Australia Begins Their Mass Murder Spree Of Feral Cats By Dropping Poisoned Sausages From Planes

The world watches on in a mix of horror and sort of understanding as Australia launches it's firm but deadly plan to eliminate a feral cat problem that has reached historically devastating proportions for the indigenous species of the continent. In 2015, Australia's national government decided they had to address the problem head-on and established a plan to kill 2 million feral cats by 2020.

With a plan to use planes to dropped specially designed poisoned sausages over an area of Australia said to be home to somewhere between 2 and 6 million feral cats, so many people have asked, "why?" Well, cats are not indigenous to Australia. They were brought over by European settlers long ago but since then it is estimated that they have been directly responsible for the extinction of around 20 indigenous Australian species.

In an interview with Sydney Morning Herald, Gregory Andrews the national commissioner of threatened species said:

We have got to make choices to save animals that we love, and who define us as a nation like the bilby, the warru (Black-footed rock-wallaby) and the night parrot.

Additionally, he insinuated that feral cats are the 'single biggest threat' to Australia's indigenous species.

Dr. Dave Algar, the principal research scientist in the Department of Biodiversity Conservation and Attractions for the state of Western Australia, is sometimes referred to as "Dr. Death." He is the scientist responsible for creating the recipe of sausage that is being used to kill off the feral cat population, a job he's taken very seriously. According to the New York Times, "he began developing the recipe for the poisoned sausages by examining cat food in supermarkets and observing which flavors most thrilled his own two cats."

Morse told them taste matters:

They’ve got to taste good. They are the cat’s last meal.

"Dr. Death's" recipe is composed of kangaroo meat, chicken fat and a mix of herbs and spices, along with a poison called 1080, "derived from gastrolobium plants and highly lethal to animals, like cats, whose evolutionary paths did not require them to develop a tolerance to it." Dr Agler suggests they would also be poisonous to other non-indigenous species like foxes. The plan is for the poisoned sausages to be dropped from planes at intervals of 50 kilometres.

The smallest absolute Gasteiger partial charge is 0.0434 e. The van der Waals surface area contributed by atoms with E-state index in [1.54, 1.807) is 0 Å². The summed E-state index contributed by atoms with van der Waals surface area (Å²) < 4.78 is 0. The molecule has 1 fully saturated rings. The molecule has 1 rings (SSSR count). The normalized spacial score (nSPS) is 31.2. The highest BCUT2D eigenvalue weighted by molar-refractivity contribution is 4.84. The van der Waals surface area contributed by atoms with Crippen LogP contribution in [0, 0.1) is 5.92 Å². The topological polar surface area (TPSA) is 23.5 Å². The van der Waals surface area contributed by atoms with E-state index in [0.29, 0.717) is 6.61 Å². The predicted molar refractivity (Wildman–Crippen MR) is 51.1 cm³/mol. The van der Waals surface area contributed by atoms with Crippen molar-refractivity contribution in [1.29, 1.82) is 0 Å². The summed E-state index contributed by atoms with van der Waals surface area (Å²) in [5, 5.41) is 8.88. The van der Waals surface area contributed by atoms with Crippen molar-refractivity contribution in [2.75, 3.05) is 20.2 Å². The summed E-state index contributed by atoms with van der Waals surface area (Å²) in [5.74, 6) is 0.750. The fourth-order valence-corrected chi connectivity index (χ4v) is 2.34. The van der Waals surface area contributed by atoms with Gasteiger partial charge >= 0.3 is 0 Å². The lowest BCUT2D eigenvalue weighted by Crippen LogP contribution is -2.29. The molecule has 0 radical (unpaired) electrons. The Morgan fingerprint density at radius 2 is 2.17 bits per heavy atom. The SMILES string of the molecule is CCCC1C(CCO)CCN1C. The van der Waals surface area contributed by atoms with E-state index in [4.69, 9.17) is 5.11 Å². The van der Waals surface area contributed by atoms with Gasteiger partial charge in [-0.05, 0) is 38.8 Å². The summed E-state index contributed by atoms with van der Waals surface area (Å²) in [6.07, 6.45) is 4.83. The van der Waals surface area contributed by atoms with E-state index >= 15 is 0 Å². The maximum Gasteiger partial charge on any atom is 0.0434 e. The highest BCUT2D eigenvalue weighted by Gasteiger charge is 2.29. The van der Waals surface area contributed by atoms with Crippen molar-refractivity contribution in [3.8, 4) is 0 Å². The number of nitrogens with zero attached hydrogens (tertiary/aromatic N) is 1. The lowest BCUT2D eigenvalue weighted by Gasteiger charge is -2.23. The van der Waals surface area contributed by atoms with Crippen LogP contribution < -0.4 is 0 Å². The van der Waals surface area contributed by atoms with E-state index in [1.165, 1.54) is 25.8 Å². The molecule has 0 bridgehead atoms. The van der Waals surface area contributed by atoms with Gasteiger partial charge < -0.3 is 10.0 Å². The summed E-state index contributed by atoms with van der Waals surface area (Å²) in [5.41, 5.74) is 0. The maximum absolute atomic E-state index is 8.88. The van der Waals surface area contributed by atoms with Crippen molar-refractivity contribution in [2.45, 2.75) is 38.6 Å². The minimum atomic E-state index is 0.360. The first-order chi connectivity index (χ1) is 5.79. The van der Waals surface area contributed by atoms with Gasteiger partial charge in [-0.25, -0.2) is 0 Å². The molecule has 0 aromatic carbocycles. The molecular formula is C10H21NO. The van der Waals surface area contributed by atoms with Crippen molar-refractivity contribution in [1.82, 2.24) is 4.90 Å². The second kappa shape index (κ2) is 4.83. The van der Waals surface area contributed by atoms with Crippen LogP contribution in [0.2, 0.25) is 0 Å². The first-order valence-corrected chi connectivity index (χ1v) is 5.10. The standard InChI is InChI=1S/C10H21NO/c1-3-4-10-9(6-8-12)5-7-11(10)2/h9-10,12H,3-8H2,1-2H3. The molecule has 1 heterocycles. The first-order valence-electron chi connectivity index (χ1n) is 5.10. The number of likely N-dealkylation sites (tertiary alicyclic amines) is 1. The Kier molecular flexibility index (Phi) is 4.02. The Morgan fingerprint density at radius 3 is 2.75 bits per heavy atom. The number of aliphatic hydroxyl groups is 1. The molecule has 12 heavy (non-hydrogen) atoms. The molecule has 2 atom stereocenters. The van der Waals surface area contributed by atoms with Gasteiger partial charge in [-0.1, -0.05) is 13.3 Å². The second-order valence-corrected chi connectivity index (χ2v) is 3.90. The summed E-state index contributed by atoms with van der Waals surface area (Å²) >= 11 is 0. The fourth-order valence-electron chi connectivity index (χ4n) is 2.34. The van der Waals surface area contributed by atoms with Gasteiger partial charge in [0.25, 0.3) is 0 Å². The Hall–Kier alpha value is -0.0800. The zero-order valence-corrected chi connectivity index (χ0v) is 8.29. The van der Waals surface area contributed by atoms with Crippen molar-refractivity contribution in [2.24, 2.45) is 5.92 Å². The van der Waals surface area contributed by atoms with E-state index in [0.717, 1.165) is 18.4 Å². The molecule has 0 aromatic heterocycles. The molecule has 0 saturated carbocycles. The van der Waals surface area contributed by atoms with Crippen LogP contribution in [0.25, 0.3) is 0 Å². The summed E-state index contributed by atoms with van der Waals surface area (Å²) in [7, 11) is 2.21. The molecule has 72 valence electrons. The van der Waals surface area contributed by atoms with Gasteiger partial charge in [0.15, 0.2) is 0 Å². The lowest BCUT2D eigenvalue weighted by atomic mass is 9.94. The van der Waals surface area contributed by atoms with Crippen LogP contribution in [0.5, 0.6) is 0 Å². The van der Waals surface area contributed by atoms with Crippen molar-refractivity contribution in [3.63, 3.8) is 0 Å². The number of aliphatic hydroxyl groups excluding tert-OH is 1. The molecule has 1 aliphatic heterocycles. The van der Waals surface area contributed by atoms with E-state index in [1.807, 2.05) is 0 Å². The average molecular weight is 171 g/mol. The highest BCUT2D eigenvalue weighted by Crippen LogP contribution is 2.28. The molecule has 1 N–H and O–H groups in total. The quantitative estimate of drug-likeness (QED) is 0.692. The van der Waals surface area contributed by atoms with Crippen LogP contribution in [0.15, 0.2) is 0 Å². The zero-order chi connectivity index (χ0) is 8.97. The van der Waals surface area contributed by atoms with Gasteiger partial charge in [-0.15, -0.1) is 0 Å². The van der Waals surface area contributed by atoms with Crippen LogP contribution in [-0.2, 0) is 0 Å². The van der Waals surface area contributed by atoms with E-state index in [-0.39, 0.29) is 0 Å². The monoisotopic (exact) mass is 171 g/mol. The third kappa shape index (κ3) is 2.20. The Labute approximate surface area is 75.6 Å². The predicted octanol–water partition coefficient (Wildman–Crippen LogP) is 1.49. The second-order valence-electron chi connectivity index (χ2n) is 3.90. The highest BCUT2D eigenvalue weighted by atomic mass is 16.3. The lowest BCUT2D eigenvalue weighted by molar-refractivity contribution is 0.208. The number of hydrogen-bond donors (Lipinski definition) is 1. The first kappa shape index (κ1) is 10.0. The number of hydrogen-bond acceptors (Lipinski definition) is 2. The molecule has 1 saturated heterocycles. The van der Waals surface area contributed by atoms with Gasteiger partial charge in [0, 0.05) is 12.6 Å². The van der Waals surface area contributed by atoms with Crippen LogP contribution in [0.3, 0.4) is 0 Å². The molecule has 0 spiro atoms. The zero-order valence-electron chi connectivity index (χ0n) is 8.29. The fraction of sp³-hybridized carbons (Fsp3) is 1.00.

Reportedly, it will only take 15 minutes after ingestion for the sausages to kill a cat.

A recent study found that feral cats kill around 377 million birds and 649 million reptiles across Australia each year, and according to The Royal Melbourne Institute of Technology, around 211,560 cats were killed in the first 12 months after the plan was announced.

As to be expected from a world reasonably enthralled by our furry, feline friends, them measures have been met with resistance from the moment they were announced, despite the continued threat to endangered species.

When the plan was first announced, half a dozen petitions collectively gained than 160,000 signatures.

Other countries dealing with invasive cat issues have taken less extreme measures, like the island in New Zealand that banned cats but hasn't been dropping poisoned sausages from the sky.

Additionally, some people believe the Australian government is being disingenuous and using the feral cat situation as a smokescreen or distraction from larger issues they refuse to deal with. Tim Doherty, a conservation ecologist from Deakin University in Australia told CNN, "that feral cats take a "big toll" on Australia's native species, but believes the cull is based on shaky science."

Eluding to the implication that the government is distracting from larger environmental issues like mining, logging, and urban expansion, Doherty says:

There's a possibility there that cats are being used as a distraction to some extent. We also need to have a more holistic approach and address all threats to biodiversity.

But Gregory Andrews bites back at critics, saying to CNN:

We are not culling cats for the sake of it, we are not doing so because we hate cats.

Reiterating earlier sentiments, he also said:

We have got to make choices to save animals that we love, and who define us as a nation.

Today, an estimated 80% of Australia's mammals and 45% of its birds are found in the wild nowhere else on earth.

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